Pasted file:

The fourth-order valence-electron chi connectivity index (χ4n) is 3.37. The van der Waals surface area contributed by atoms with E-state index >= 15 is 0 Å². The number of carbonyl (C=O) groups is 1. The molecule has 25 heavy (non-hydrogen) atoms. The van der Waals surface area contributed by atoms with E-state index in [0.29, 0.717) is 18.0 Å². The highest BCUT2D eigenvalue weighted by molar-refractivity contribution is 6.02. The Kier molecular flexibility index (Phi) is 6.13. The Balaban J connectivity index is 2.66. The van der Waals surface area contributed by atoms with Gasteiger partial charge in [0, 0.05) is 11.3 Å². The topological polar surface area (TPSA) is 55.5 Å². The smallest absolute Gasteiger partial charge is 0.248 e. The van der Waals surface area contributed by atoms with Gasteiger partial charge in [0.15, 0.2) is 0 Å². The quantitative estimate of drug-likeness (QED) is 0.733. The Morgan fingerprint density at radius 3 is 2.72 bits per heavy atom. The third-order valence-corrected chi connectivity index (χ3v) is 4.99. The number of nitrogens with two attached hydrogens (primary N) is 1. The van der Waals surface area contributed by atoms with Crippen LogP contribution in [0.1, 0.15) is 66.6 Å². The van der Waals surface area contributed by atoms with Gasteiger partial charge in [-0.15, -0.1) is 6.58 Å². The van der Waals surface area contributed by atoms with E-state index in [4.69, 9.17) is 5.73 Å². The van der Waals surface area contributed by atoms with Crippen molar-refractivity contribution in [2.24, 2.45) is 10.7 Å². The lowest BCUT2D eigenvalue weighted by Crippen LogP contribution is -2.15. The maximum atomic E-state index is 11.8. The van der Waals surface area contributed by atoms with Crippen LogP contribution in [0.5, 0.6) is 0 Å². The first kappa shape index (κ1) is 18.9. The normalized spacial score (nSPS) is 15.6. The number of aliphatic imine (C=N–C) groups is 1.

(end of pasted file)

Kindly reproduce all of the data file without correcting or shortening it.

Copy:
The fourth-order valence-electron chi connectivity index (χ4n) is 3.37. The van der Waals surface area contributed by atoms with E-state index >= 15 is 0 Å². The number of carbonyl (C=O) groups is 1. The molecule has 25 heavy (non-hydrogen) atoms. The van der Waals surface area contributed by atoms with E-state index in [0.29, 0.717) is 18.0 Å². The highest BCUT2D eigenvalue weighted by molar-refractivity contribution is 6.02. The Kier molecular flexibility index (Phi) is 6.13. The Balaban J connectivity index is 2.66. The van der Waals surface area contributed by atoms with Gasteiger partial charge in [0, 0.05) is 11.3 Å². The topological polar surface area (TPSA) is 55.5 Å². The smallest absolute Gasteiger partial charge is 0.248 e. The van der Waals surface area contributed by atoms with Gasteiger partial charge in [0.15, 0.2) is 0 Å². The quantitative estimate of drug-likeness (QED) is 0.733. The Morgan fingerprint density at radius 3 is 2.72 bits per heavy atom. The third-order valence-corrected chi connectivity index (χ3v) is 4.99. The number of nitrogens with two attached hydrogens (primary N) is 1. The van der Waals surface area contributed by atoms with Crippen LogP contribution in [0.1, 0.15) is 66.6 Å². The van der Waals surface area contributed by atoms with Gasteiger partial charge in [-0.15, -0.1) is 6.58 Å². The van der Waals surface area contributed by atoms with E-state index in [4.69, 9.17) is 5.73 Å². The van der Waals surface area contributed by atoms with Crippen molar-refractivity contribution in [2.24, 2.45) is 10.7 Å². The lowest BCUT2D eigenvalue weighted by Crippen LogP contribution is -2.15. The maximum atomic E-state index is 11.8. The van der Waals surface area contributed by atoms with Crippen LogP contribution in [0.5, 0.6) is 0 Å². The first kappa shape index (κ1) is 18.9. The normalized spacial score (nSPS) is 15.6. The number of aliphatic imine (C=N–C) groups is 1.